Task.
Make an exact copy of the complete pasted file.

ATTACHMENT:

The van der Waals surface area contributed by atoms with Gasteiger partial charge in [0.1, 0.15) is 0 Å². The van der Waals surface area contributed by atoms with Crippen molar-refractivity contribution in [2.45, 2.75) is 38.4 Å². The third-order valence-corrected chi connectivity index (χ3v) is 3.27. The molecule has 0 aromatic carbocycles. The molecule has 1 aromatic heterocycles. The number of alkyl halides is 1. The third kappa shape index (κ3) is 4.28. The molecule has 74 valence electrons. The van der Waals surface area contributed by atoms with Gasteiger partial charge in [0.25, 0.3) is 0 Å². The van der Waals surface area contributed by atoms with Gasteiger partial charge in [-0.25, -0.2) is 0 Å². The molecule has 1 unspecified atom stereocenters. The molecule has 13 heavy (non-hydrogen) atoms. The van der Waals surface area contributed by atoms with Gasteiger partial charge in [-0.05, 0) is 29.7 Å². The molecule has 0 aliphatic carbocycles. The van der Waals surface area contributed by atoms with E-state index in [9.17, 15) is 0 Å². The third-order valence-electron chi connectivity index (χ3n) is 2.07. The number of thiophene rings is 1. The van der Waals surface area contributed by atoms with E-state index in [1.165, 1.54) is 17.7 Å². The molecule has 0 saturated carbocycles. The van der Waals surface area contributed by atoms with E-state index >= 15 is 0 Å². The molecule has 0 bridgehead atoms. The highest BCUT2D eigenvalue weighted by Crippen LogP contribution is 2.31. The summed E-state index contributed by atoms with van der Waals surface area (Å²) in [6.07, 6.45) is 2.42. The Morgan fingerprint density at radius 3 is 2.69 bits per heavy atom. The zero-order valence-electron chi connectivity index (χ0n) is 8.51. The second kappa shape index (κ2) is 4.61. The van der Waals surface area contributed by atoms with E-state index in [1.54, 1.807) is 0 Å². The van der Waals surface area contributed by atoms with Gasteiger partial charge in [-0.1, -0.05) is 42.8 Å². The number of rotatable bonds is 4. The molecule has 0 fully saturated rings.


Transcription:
The van der Waals surface area contributed by atoms with Gasteiger partial charge in [0.1, 0.15) is 0 Å². The van der Waals surface area contributed by atoms with Crippen molar-refractivity contribution in [2.45, 2.75) is 38.4 Å². The third-order valence-corrected chi connectivity index (χ3v) is 3.27. The molecule has 0 aromatic carbocycles. The molecule has 1 aromatic heterocycles. The number of alkyl halides is 1. The third kappa shape index (κ3) is 4.28. The molecule has 74 valence electrons. The van der Waals surface area contributed by atoms with Gasteiger partial charge in [0.25, 0.3) is 0 Å². The van der Waals surface area contributed by atoms with Gasteiger partial charge in [-0.25, -0.2) is 0 Å². The molecule has 1 unspecified atom stereocenters. The molecule has 13 heavy (non-hydrogen) atoms. The van der Waals surface area contributed by atoms with Gasteiger partial charge in [-0.05, 0) is 29.7 Å². The molecule has 0 aliphatic carbocycles. The van der Waals surface area contributed by atoms with E-state index in [9.17, 15) is 0 Å². The third-order valence-electron chi connectivity index (χ3n) is 2.07. The number of thiophene rings is 1. The van der Waals surface area contributed by atoms with E-state index in [1.165, 1.54) is 17.7 Å². The molecule has 0 saturated carbocycles. The van der Waals surface area contributed by atoms with E-state index >= 15 is 0 Å². The molecule has 0 bridgehead atoms. The highest BCUT2D eigenvalue weighted by Crippen LogP contribution is 2.31. The summed E-state index contributed by atoms with van der Waals surface area (Å²) in [6.07, 6.45) is 2.42. The Morgan fingerprint density at radius 3 is 2.69 bits per heavy atom. The zero-order valence-electron chi connectivity index (χ0n) is 8.51. The second kappa shape index (κ2) is 4.61. The van der Waals surface area contributed by atoms with E-state index in [1.54, 1.807) is 0 Å². The van der Waals surface area contributed by atoms with Gasteiger partial charge in [-0.1, -0.05) is 42.8 Å². The number of rotatable bonds is 4. The molecule has 0 fully saturated rings.